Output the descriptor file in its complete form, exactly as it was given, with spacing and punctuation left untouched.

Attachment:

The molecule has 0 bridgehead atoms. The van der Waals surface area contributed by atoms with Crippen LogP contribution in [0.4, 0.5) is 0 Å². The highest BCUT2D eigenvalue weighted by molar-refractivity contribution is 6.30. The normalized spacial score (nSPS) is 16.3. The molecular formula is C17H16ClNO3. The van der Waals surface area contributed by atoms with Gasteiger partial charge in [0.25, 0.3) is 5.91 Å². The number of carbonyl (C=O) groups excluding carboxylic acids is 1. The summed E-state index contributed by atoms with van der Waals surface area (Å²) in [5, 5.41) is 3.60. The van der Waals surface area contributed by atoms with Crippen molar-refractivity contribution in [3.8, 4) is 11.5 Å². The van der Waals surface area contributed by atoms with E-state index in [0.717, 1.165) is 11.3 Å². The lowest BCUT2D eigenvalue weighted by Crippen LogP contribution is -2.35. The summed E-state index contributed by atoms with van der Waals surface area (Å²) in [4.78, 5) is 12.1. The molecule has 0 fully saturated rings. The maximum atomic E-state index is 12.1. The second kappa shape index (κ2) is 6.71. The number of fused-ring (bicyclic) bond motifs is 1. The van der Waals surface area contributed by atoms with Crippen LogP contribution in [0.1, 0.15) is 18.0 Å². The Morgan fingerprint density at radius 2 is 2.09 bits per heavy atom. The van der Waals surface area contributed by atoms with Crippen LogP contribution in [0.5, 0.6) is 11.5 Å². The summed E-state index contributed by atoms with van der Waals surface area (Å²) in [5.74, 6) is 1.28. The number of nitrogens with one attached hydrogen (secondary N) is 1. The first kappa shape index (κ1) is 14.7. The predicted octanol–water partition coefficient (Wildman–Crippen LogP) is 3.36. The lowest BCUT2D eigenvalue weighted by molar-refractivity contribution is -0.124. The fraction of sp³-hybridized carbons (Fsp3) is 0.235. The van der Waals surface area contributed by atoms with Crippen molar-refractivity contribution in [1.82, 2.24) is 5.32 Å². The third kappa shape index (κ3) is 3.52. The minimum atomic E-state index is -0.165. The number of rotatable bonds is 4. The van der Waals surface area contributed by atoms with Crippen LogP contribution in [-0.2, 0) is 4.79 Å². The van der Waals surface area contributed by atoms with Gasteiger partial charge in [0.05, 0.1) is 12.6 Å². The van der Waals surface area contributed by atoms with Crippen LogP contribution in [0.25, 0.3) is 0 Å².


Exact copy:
The molecule has 0 bridgehead atoms. The van der Waals surface area contributed by atoms with Crippen LogP contribution in [0.4, 0.5) is 0 Å². The highest BCUT2D eigenvalue weighted by molar-refractivity contribution is 6.30. The normalized spacial score (nSPS) is 16.3. The molecular formula is C17H16ClNO3. The van der Waals surface area contributed by atoms with Gasteiger partial charge in [0.25, 0.3) is 5.91 Å². The number of carbonyl (C=O) groups excluding carboxylic acids is 1. The summed E-state index contributed by atoms with van der Waals surface area (Å²) in [5, 5.41) is 3.60. The van der Waals surface area contributed by atoms with Crippen molar-refractivity contribution in [3.8, 4) is 11.5 Å². The van der Waals surface area contributed by atoms with E-state index in [0.717, 1.165) is 11.3 Å². The lowest BCUT2D eigenvalue weighted by Crippen LogP contribution is -2.35. The summed E-state index contributed by atoms with van der Waals surface area (Å²) in [4.78, 5) is 12.1. The molecule has 0 fully saturated rings. The maximum atomic E-state index is 12.1. The second kappa shape index (κ2) is 6.71. The number of fused-ring (bicyclic) bond motifs is 1. The van der Waals surface area contributed by atoms with Crippen LogP contribution in [0.1, 0.15) is 18.0 Å². The Morgan fingerprint density at radius 2 is 2.09 bits per heavy atom. The van der Waals surface area contributed by atoms with Crippen LogP contribution in [0.5, 0.6) is 11.5 Å². The summed E-state index contributed by atoms with van der Waals surface area (Å²) in [5.74, 6) is 1.28. The number of nitrogens with one attached hydrogen (secondary N) is 1. The first kappa shape index (κ1) is 14.7. The predicted octanol–water partition coefficient (Wildman–Crippen LogP) is 3.36. The lowest BCUT2D eigenvalue weighted by molar-refractivity contribution is -0.124. The fraction of sp³-hybridized carbons (Fsp3) is 0.235. The van der Waals surface area contributed by atoms with Crippen molar-refractivity contribution in [1.82, 2.24) is 5.32 Å². The third kappa shape index (κ3) is 3.52. The minimum atomic E-state index is -0.165. The number of rotatable bonds is 4. The van der Waals surface area contributed by atoms with Crippen LogP contribution in [-0.2, 0) is 4.79 Å². The van der Waals surface area contributed by atoms with Gasteiger partial charge in [0.05, 0.1) is 12.6 Å². The van der Waals surface area contributed by atoms with Crippen LogP contribution in [0.25, 0.3) is 0 Å².